'Najaf is burning! Najaf is bleeding!'
In the last week the Blue Caps have torched protest tents in Baghdad's Tahrir Square and Basra in attempts to suppress the demonstrations.
A video widely circulated on social media appeared to show one of the Blue Caps insulting a female student during the marches rejecting Allawi.
Protesters view Allawi, who follows the ousted Adel Abdul Mahdi, as another interchangeable representative of Iraq's political establishment.
“The blue caps used the weapons, knives and sticks to insult the Basra protesters when they rejected Mohammed Tawfik Allawi to replace Adel Abdul Mahdi, the former resigned PM,” said Ahmed Abdallah, a 29-year-old protester from Basra.
Abdallah added: “The blue caps people walking towards our tents and gave us flowers, they are liars, they wanted to shoot photos and videos to tell people that they are peaceful, but the fact is different, they used all kind of weapons to kill people in Iraq’s protests square, under Sadr orders.”
Following the violence in the south, Iraqis on social media platforms created a hashtag "Najaf is burning! Najaf is bleeding!" demanding the international community intervene to offer protection.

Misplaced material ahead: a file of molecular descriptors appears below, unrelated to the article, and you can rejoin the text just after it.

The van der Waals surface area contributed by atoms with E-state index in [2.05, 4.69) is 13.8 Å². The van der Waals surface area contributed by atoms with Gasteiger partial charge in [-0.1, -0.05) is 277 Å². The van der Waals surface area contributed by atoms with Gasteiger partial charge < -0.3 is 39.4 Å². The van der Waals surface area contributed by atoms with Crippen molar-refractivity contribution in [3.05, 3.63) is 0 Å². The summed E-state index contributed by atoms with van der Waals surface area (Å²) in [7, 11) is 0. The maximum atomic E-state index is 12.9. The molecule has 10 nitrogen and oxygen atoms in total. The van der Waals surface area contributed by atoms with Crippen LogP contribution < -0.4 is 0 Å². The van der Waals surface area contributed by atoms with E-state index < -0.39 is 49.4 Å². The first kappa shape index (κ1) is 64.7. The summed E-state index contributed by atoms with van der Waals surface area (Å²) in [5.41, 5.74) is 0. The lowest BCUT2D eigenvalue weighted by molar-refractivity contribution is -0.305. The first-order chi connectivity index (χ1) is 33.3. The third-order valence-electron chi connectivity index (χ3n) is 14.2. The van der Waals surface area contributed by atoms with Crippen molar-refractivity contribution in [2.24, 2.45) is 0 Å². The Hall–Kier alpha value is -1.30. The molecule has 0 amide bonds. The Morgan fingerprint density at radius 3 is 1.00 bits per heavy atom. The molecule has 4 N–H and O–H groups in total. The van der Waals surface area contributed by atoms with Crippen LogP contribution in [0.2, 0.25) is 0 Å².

On Thursday, a number of social media users said they would be reporting Sadr's social media accounts for incitement.
Special representative of the Secretary-General for the United Nations Assistance Mission for Iraq, Jeanine Hennis-Plasschaert, issued a statement strongly condemning the violence.
“Protection of peaceful protesters should be guaranteed at all times, not when it is too late,” she said.
The US embassy in Baghdad also released a statement in which it said it applauded the "peaceful protestors for their admirable restraint in the face of these murderous tactics" and said the government had an "obligation to put an end to this thuggery".
Both the US and Iraqi activists have frequently blamed Iran and its proxies in the country for the crackdown on demonstrators, which has seen at least 500 people killed, and numerous kidnappings.
Though Sadr, who is currently based in the Iranian city of Qom, had previously positioned himself as opposed to the Islamic Republic's influence in Iraq, many have accused him of pivoting to Iran since the assassination of Iranian military commander Qassem Suleimani and Iraqi militia leader Abu Mahdi al-Mohandes by the US in early January.
'I think the tribes will intervene in order to save their youths from the militias'
- Ghanim Al-Abed, analyst
The Iraqi political analyst Ghanim Al-Abed told MEE that the crackdown on protesters by Sadr's supporters were "on Iran's orders" and that the government was turning a blind eye.
“All the massacres which have happened within the last few days - the government took no tangible action," he said.
"Either it fears the militias or it gave the green light to killed the protesters according to Iran’s orders."
He added that if the violence against activists continued, there could be an escalation of the conflict as the powerful - and often well-armed - tribes got involved in the fighting.
"I think the tribes will intervene in order to save their youths from the militias," he said.